In the western caste system, ageing women are the most repellent. First an object of fear, then the subject of satire and then the victims of cultural amnesia. With a whole society forgetting that we are each unique, unrepeatable. And that wild law demands we do the work of caring for the planet, and each other, together.

I don’t feel afraid for my Mum, or my daughter for that matter. They have shifted their shapes when the wildness called them. Bending so as not to break and becoming winged when they needed to soar. No. Beyond hardware stores, they have a secret life.

It is the world I feel afraid for. That the threads that create a reality are too thin to carry the weight of this dignity, this love, this story in the making.

And we will all be left. Staring at the wallpaper.

 

 

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No cows were harmed in the production of this blog: Week 15: Blogging for survival

Knee deep in the smoky water of the Ganges they sieve through the earthly remains of every body cremated here. There are teams of six, working in shifts around the clock. Scooping, sieving, flushing, scouring. Their job is to collect the jewelery of the dead. It belongs to the owner of the Ghat. It is the work of the untouchables. Except they don’t exist. Anymore. They say.  

Our jeep hurtles along a dusty outback track. Attempts are being made to seal sections of these roads. By hand. It is women who do the bulk of this work. The dry horizon is dotted with saris in every colour. Labouring in 45 degree heat with baskets of rubble on their heads. Their job is to pave the way of the future. The future that belongs to all people. Because the caste system doesn’t exist anymore. They say.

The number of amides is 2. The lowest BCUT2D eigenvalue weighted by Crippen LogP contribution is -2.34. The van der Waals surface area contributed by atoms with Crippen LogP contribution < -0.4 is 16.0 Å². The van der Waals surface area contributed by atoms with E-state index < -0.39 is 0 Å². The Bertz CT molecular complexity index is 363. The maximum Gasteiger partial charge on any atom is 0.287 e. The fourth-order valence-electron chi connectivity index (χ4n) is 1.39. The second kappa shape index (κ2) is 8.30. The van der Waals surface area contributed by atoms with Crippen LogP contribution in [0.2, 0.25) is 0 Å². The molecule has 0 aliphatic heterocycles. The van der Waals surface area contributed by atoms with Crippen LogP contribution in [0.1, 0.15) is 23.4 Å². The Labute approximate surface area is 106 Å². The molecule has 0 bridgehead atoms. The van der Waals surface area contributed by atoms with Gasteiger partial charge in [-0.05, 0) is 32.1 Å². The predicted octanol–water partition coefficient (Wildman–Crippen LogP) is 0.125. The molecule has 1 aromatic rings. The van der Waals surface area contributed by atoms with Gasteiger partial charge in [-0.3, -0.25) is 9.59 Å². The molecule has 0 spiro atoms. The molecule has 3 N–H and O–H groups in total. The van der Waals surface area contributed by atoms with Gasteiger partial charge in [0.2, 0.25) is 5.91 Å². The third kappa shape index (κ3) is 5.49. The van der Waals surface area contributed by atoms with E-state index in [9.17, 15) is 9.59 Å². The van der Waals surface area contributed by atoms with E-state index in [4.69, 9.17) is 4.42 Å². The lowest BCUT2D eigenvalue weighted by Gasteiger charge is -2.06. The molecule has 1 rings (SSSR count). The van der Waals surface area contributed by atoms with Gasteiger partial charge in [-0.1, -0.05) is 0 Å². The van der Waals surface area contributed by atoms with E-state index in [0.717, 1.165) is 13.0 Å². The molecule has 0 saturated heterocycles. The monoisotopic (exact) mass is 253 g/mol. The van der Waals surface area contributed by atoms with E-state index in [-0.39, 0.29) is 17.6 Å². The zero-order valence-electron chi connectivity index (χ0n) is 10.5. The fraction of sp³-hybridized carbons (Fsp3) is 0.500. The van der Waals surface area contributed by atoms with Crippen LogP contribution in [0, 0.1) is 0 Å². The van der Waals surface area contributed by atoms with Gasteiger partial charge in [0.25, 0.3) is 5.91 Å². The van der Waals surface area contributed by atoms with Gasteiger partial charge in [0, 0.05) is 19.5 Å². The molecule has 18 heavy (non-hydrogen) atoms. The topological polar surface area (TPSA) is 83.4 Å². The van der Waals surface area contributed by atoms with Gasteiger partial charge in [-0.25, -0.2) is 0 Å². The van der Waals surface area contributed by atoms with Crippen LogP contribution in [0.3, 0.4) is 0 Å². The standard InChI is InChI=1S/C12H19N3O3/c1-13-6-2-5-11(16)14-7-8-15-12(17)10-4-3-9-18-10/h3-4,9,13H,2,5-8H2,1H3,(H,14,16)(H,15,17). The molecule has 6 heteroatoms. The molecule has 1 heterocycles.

Returning from a night of feasting, our guide insists on stopping for a Jaipur delicacy at a road side stall. Our tuk tuk pulls over and he jumps out. I move to follow him and see that next to the stall is a small child, naked, sleeping. She is vulnerable and unprotected. His foot lands precariously close to her tiny form. I recoil, hiding in the shadowy darkness. Wrapping my sadness and indignation around me. Because this doesn’t happen where I come from. Anymore. They say.

I’m in the modest kitchen of the Gurdwara Sikh temple in New Delhi. Volunteers move around me. Stirring, chopping, mixing, rolling, serving, washing, measuring. Working. Without clamour, a mountain of food is being prepared and served. It is aromatic and nutritious. I ask how many are fed here on a daily basis. 20,000. Per day. I ask again. I cannot comprehend the arithmetic of this generosity. Because this doesn’t happen where I come from. If 20,000 people needed feeding in one day we would declare a state of National emergency.

And then I’m striking a deal for a beautifully embroidered kurta. It’s a well choreographed dance. He sets an astronomically high price and I say ‘I got two for less than that elsewhere’. He asks me where. I name another Indian city. He says ‘it’s different here’. ‘Not so much’ I say. ‘People are still people. Everyone is still trying to get by’. We move out of the temporal momentarily. ‘Ah yes’, he says, and nods his head. ‘But it’s not really about the money is it’? And he eyeballs me. ‘It’s about the dignity of the exchange’. And I nod my head and say, ‘yes, it is different here’.

And I’m losing my place in the dance. Because like Marion Milner says “Everything that one thinks one understands has to be understood over and over again, in its different aspects, each time with the same new shock of discovery.”

And I’m shocked. That doesn’t happen where I come from.